Lethbridge Herald, The (Newspaper) - July 27, 1972, Lethbridge, Alberta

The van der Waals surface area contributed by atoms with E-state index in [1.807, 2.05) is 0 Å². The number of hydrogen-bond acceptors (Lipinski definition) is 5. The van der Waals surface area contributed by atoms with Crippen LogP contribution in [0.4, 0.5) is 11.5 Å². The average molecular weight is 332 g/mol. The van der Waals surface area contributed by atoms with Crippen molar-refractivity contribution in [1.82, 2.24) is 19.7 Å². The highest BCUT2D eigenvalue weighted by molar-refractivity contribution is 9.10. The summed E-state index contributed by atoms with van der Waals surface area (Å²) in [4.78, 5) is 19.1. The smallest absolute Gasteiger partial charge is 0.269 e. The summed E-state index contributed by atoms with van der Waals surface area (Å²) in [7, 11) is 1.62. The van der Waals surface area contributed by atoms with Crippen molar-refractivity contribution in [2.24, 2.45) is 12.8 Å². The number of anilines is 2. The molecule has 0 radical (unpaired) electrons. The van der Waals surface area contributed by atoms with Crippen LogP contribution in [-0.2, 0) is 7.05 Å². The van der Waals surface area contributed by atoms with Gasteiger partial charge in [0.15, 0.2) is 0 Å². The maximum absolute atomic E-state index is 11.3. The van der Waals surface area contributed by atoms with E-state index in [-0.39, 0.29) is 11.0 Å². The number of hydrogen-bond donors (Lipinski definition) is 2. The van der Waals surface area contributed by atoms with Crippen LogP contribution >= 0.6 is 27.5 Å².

Thuridoy, July 77, 1971 THE LETHIRIDCE HMAID It Problems hit Munich, Games a month away SULLY SAYS i I -By Pat Sullivan i ha, you may have thought I had forgotten but I haven't. The Canadian Football League is set for a Monday start and you are just dying for my fearless forecast on the fortunes of the teams in the CFL. You're not? I realize for the first time in five years I get to say I told you so. But I did, didn't I? Things, I'm afraid, won't be much different in the CFL tin's time around. Certainly not in the west. I realize 1 have been harping on the Calgary Stampeders the past three or four years. But for one simple reason. I honestly feel they have been good enough to win the Grey Cup at least three times since 1988. I never have, and never will be a Jim Duncan fan. You may ask, how do you knock success? I wouldn't, but I don't feel the Stamps have been all that successful Always close, but no cigar, does not ring of success to me. Sorry, but that's the way I feel. The Stampeders are coming off a Grey Cup championship year and feel, will have to fend off Ron Lancaster the Jolly Green Giant of Saskat- chewan if they hope to repeat. If I went into great gobs of detail as to why I feel this way it would be defeating my purpose. I haven't seen all the clubs in the west play. I'm like you I read about them and see them on TV. But as far as an in depth study of them goes, I'm an arm chair quarterback and that's all there is lo it. However, with my keen prognosticated eye, I have been able to read between the lines and feel I am more qualified than the average layman to second- guess the finish both east and west. Once you get past Calgary and Saskatchewan you have a real dogfight. Anyone of the three clubs left, B.C. Lions, Edmonton Eskimos or Winnipeg Blue Bombers could grab the last playoff spot. Notice I said the last playoff spot. The only thing I'm sure of is how the first two places will go. They say the good Lord dislikes a coward, so B.C. gets my vote for third place. They have Eagle Keys, who in my estimation is the best head coach, next in line to Bud Grant, formerly of Winnipeg, the CFL has ever seen. He will make the difference because he will have balance both ways. Eskimos will again have a solid defence but can they score points? Blue Bombers, on the other hand, will score plenty but they also give up plenty. No, I have to go with Stamps, Riders, Lions, and a toss-up between the Eskimos and Bombers. Surprises could dominate the east but don't bet on it. Ottawa Rough Riders, with any breaks at all Tuesday, could have been the only unbeaten club on CFL exhibition play. I know the Lions also were un- beaten heading into Tuesday's game but losing 34-0 doesn't convince me they came close to an unblem- ished mark. Riders, on the other hand, were edged 29-28. They did come close. All the ink spilt in the east leans toward the Tor- onto Argonauts as runaway winners. Who cares who finished second or third the race has been decided before the national anthem of game one. So, maybe it's true. I have always liked Hamilton Tiger Cats, they like the Stampeders, are a physical club defen- sively and with some offence could be there. Montreal Alouettes, I still think they were lucky to win the Grey Cup in 1970 so how can I say they will once again be a power in the Again, I have to go with the odds and pick Toronto, Ottawa, Hamilton and Montreal. If I'm wrong, and some of you will remember being so on at least one occasion in the past, some head coaches will get a new life. Should I be right, it wouldn't surprise me to see Ray Jauch of Edmon- ton, Sam Etchewery of Montreal and Jim Spavital of Winnipeg looking for the unemployment office. What would you say if I told you Canada may soon have a second major league baseball team? Nothing concrete at the moment, however, Charles Finley, in recent reports, is not happy with the way the crowds are turning out for his Oakland Ath- letics and may be looking to move. He had thought about Dallas-Fort Worth before the Rangers took over. Word has it he is interested in Toronto. lie feels a Montreal Toronto rivalry would be a natural. I'm with him. Vive la Maple Leafs. A quick reminder of the Cincinatti Reds' baseball clinic Friday morning commencing at nine o'clock for boys 15-20 years of age. SOMMERFELDT CAR SALES 321 13lh St. N. Phono 328-9444 1968 Mustang Failbotk 1966 Ford 1965 Dodge 44.dr Galaxy 500 4-dr. Sedan 1965 Volkswagen .1500 1970 Chev s.don 1969 Chev tons Come In and MB Wlnilow, Will or Ron We'll Trade Anything... ALMOST TFRRIFIC USED CAR SAVINC5I C MUNICH (AP) Organizer of the biggest and costliest Sum met Olympics have exactly on month to solve problems uncov cred during live days of tes competition last week at th Games site. Opening ceremonies will be held Aug. a; for the JG-daj Games in which athlete from 120 nations will compete ii 21 spoils. The Olympic budget is million, four times that of Lh IMS Mexico City Games. Two million spectators wil view the event live ant hundreds of millions more wil watch competitionviathc world's largest le 1 e v I s 1 o hookup, Games officials esti mate. "The more breakdowns now the asserted presiden Willi Daume of the Olympics Or ganizing c -nmittce before start last Wednesday of the West German sports champion ships, And the Olympic lest competi tors in trsck and field, swim ming, rowing, gymnastics, cy cling and fencing did pinpoin technological and organizations problems, most of which appear easily solvable. But complaints about score board malfunctions am cramped living conditions in the Olympic village appear mino compared with that posed the architectural focal point o the world's bigges roof, draped over (he Olympic stadium and two nearby arenas ATHLETES CRITICAL One newspaper called the 80.000 capacity Olympic stad ium "Germany's biggest frying after athletes competini in torrid heat complained abou erratic air conditions appar enlly caused by the roof. Distance star Herald Nor pprth said a suffocating lack o air on the track nearly caiiset him to abandon the race, which he won in the slow time of 14 minutes, 11.8 seconds "I found the worst conditions here of my the slender 29-year-old said after the race in humid, 80-degrees evening heat. Meanwhile, long jumpers such as Heide Roscndahl complained of being knocked off balance by winds sweeping on to the field from the tent-like stadium roof. Athletes and sweltering spec- of them at Sun- day's windup la- mented the solar magnifying power of the steel and spun- glass roof, which cost an esti- mated 52 million, twice as much as the stadium. Heat trapped in the bowl- shaped stadium pushed field temperatures as high as 95 de- grees, causing the artificial track surface to soften and slowing the timings, sprinters said. HAMMER HIT TRACK Another problem exposed dur- ing the trials was that of the hammer throw area. One com- petitor flung the 16-pomd bail onto the track three times, nar- rowly missing a runner on one occasion. "There is nothing to do but stop running events while the hammer competition is in prog- an official commented. In contrast to the Olympic stadium, other sports installa- tions seem to be satisfactory, judging by the few complaints heard. For example, the rowing facility, an artificial lake scooped out of a wheat field and surrounded by forests, drew the praise of American oarsmen who won the West Ger- man eights title there. "It's a damn fine facility, just commented Paul Hoffman, the coxswain, of the lake nine miles north of the main sports centre. The Olympic Village, with its strictly segregated w o m e n 's compound, opens ils doors to national teams next Tuesday. Village officials hope by then to have completed installation of mufflers on ventilation and re- frigeration s y s I e in s, which caused complaints of noise dur- ing the lest competition. Finishing touches to land- scaping In the "Olympia Park" will not be finished until later, with the public being excluded from the grassy, hilly area until Aug. 10. MISSES Montreal Alouettes' Terry Evanshen misses a pass while being covered by Marv Luster of the Toronto Argonauts (27) and Dick Thornton In Montreal Wednesday night. Argonauts won the lasl Canadian Football League pre-season game with a 74-15 verdict over the Alouetlei. (CP Wirephoto) Play resumes after all-star break Mets must win to stay in the running By THE CANADIAN PRESS Fresh from the all-star break, New York Mets move Into the potlight tonight as the regular major league baseball schedule esumes. The Mets, 5% games behind 'ittsburgh Pirates in the Na- ional League East, visit Pitts- urgli for a twi-night double- ieader they badly need to win o stay within grappling dis- ance of the Pirates. While the cliief, pressure is on te injury-plagued New York- rs, who have won three of their our games against Pittsburgh his year, the Priates are hop- ng to wipe out an uncomforta- le memory. A year ago, Ihey emerged rom the mid-season holiday ith a fat lead of 11% games Help needed for 15-25 golf club Basic contruction at the 15-25 olf Course has now reached le point where student help is adly needed. Earlier in the year all jun- ir and senior high school golf- rs indicated they would be wil- ing to help during the sum- er when able and when the ork was needed. The time is ow according to Reg Turner. Anyone willing to help is sked to bring a shovel or a bring a friend but please >me. Commencing today and con- nuing everyday throughout le remainder of the summer :lp is needed. There's work to e done. For further information con- ct Reg Turner 327-2936. The )urse is located north of the V station. Minor baseball The Comets captured the Sen- r Little League championship s they whipped the Pirates 7-1 the finals Wednesday night. Lawrence Gardiner earned mound win firing a two- tier while Dave Miskulin took e loss. Ron Mnscr paced the Cornels the plate rapping a. pair of nglcs. and proceeded to lose 23 of their next 25 games before recovering and moving on to a World Se- ries victory over Baltimore Ori- oles. "I hope the same thing doesn't said Pitts- burgh manager B1U Virdon. "You never know." Whitey Lockman, who makes his debut as manager of Chi- cago Cubs as Leo Durocher's successor, is one man who wishes Virdon lots ol luck. The Cubs are tied for thirc place in the division with Et Louis Cardinals, 10 games off the pace. Lockman told his in- augural he die not consider 10 games an insur- mountable lead. But a sizable Pittsburgh slump would make the surmounting a lot easier. Lockman and the Cubs will be in Philadelphia for a doubleheader against the tail- end Phillies while the Cardinals arc in Montreal for a single game against the Expos. NICKLAUS INJURED Jack Nicklaus display: a heav- ily bandaged infected forefinger as he talks on the tele- phone Wednesday with his wife from his Columbus, Ohio hospital room. The infection came fiom a manicure. (AP Wirephoto) Palmer has lo find a new partner Surgeon's knife sidelines Jack LffiOMKR, Pa. (AP) -Jack Nicklaus was forced lo with- draw (rom Ihe national learn golf championship Wednesday, may nol be ahle to compete in next week's PfiA and loft Ar- nold Valnicr will] a non-winning 25-year-old as n parlncr in the :cam event that gels under way lixlny. Nicklnns. holder of the Unilcd Stales Open, the Masters two other lillw this reason and ncxl week's PGA n a I o n a I the defend- ing Oakland Hills in Birmingham, Mich. Palmer, who had paired with Nicklaus lo win Ihe last two lonm titles and three of (ho last four, nominated young Jack Lewis 11 pro from Florence, S.C., us his partner in Ihe learn championship. The event lakes place on Palmer's homo course, Nicklaus declined In commit ult. par-71 Laurel j himself on lus ahilily to play In I Valley Golf Cluh. I Ihe year's leading money win- ner, underwent minor surgery on a badly infeclcd forefinger of his right hand in a Columbus, Ohio hospital Tuosclny night, "The doctor said I had devel- oped an infection in the finger and had lo have it Nicklaus said hy telephone from Columhus. "The finger swollen like a balloon. had fn Hie team scoring Is based on the better bnll ol each two-man team. Nicklaus and Palmer had been heavily fa- vored but Jack's withdrawal left the tournament, a wide-open scramble for Hie first prize, lo each man. With Nicklaus out, Ihe Leo Treviiio-Tlny Floyd nud Billy Casper-Terry Heard loams moved high up on the liM of (hose most likely lo suecml among Mm 64 two-man squads. In the West, Cincinnati Reds have a six-game lead over Houston Astros and a home date with the last-place San Diego Padres. Houston entertains Los Angeles Dodgers and San Fran- cisco Giants are in Atlanta to provide the pitching for Hank Aaion, in quest of his 660th home run. The Braves' slugger, patiently pursuing Babe Ruth's career record of 714, got no credit for his two-run blast at Atlanta Stadium in the all-star game Tuesday night as far as his car- eer record was concerned, but he wasn't complaining. HANK HAPPY Even stars of Aaron's stature rarely have a chance to hit an all-star homer before their home fans and Hank called the experience "the greatest thing that ever happened to me, and that's no lie." The only current pennant-race dramatics are going on in the American League East, where Baltimore trails Detroit Tigers by a single game with Boston Bed Sox another four games back. The Orioles are at home to Cleveland Indians tonight while the Tigers visit Milwaukee More sport on Page 12 Brewers and New York Yan- kees entertain the Red Sox, all In single games. In the West, Chicago Whits Sox have a Iwi-night date at home against Kansas City Roy- als in their bid to cut down the margin ot Oakland Athletics. 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